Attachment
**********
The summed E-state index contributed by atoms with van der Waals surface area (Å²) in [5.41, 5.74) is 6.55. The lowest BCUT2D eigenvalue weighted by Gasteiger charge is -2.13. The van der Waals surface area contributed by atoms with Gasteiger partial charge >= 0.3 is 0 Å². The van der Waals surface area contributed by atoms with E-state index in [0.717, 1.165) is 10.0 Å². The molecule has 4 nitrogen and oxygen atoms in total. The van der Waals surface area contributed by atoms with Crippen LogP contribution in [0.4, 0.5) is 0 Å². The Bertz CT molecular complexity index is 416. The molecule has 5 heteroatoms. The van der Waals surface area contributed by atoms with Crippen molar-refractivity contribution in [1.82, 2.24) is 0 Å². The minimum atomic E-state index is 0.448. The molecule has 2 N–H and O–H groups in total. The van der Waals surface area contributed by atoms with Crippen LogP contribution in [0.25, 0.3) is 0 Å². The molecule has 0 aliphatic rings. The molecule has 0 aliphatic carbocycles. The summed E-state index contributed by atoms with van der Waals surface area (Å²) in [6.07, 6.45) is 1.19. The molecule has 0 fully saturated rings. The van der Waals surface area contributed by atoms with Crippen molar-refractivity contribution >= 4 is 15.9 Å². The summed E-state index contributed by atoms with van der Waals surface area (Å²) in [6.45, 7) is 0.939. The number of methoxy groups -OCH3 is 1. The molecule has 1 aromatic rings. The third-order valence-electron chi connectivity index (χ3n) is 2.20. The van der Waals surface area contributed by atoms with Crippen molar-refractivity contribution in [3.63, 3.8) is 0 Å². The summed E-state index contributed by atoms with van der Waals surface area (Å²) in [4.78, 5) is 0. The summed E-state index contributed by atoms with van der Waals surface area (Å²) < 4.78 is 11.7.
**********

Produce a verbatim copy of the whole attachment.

The summed E-state index contributed by atoms with van der Waals surface area (Å²) in [5.41, 5.74) is 6.55. The lowest BCUT2D eigenvalue weighted by Gasteiger charge is -2.13. The van der Waals surface area contributed by atoms with Gasteiger partial charge >= 0.3 is 0 Å². The van der Waals surface area contributed by atoms with E-state index in [0.717, 1.165) is 10.0 Å². The molecule has 4 nitrogen and oxygen atoms in total. The van der Waals surface area contributed by atoms with Crippen LogP contribution in [0.4, 0.5) is 0 Å². The Bertz CT molecular complexity index is 416. The molecule has 5 heteroatoms. The van der Waals surface area contributed by atoms with Crippen molar-refractivity contribution in [1.82, 2.24) is 0 Å². The minimum atomic E-state index is 0.448. The molecule has 2 N–H and O–H groups in total. The van der Waals surface area contributed by atoms with Crippen LogP contribution in [0.25, 0.3) is 0 Å². The molecule has 0 aliphatic rings. The molecule has 0 aliphatic carbocycles. The summed E-state index contributed by atoms with van der Waals surface area (Å²) in [6.07, 6.45) is 1.19. The molecule has 0 fully saturated rings. The van der Waals surface area contributed by atoms with Crippen molar-refractivity contribution >= 4 is 15.9 Å². The summed E-state index contributed by atoms with van der Waals surface area (Å²) in [6.45, 7) is 0.939. The number of methoxy groups -OCH3 is 1. The molecule has 1 aromatic rings. The third-order valence-electron chi connectivity index (χ3n) is 2.20. The van der Waals surface area contributed by atoms with Crippen molar-refractivity contribution in [3.63, 3.8) is 0 Å². The summed E-state index contributed by atoms with van der Waals surface area (Å²) in [4.78, 5) is 0. The summed E-state index contributed by atoms with van der Waals surface area (Å²) < 4.78 is 11.7.